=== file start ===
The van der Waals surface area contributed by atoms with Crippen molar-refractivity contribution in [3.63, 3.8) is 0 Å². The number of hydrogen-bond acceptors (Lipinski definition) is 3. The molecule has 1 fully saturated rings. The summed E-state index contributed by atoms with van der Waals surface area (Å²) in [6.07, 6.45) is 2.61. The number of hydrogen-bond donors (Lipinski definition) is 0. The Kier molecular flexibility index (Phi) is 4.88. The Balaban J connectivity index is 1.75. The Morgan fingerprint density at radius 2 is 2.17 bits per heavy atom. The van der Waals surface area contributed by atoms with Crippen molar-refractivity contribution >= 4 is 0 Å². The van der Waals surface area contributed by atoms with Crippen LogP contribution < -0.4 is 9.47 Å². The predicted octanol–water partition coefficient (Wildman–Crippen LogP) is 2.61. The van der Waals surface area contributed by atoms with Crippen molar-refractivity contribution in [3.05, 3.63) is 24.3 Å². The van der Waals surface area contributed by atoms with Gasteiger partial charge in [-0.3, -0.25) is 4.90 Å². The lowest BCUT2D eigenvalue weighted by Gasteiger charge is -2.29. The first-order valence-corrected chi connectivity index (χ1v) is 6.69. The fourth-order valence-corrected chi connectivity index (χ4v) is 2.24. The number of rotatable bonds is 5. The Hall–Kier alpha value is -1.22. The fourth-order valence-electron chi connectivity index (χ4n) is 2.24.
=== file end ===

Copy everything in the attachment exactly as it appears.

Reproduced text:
The van der Waals surface area contributed by atoms with Crippen molar-refractivity contribution in [3.63, 3.8) is 0 Å². The number of hydrogen-bond acceptors (Lipinski definition) is 3. The molecule has 1 fully saturated rings. The summed E-state index contributed by atoms with van der Waals surface area (Å²) in [6.07, 6.45) is 2.61. The number of hydrogen-bond donors (Lipinski definition) is 0. The Kier molecular flexibility index (Phi) is 4.88. The Balaban J connectivity index is 1.75. The Morgan fingerprint density at radius 2 is 2.17 bits per heavy atom. The van der Waals surface area contributed by atoms with Crippen molar-refractivity contribution >= 4 is 0 Å². The van der Waals surface area contributed by atoms with Crippen LogP contribution < -0.4 is 9.47 Å². The predicted octanol–water partition coefficient (Wildman–Crippen LogP) is 2.61. The van der Waals surface area contributed by atoms with Crippen molar-refractivity contribution in [3.05, 3.63) is 24.3 Å². The van der Waals surface area contributed by atoms with Gasteiger partial charge in [-0.3, -0.25) is 4.90 Å². The lowest BCUT2D eigenvalue weighted by Gasteiger charge is -2.29. The first-order valence-corrected chi connectivity index (χ1v) is 6.69. The fourth-order valence-corrected chi connectivity index (χ4v) is 2.24. The number of rotatable bonds is 5. The Hall–Kier alpha value is -1.22. The fourth-order valence-electron chi connectivity index (χ4n) is 2.24.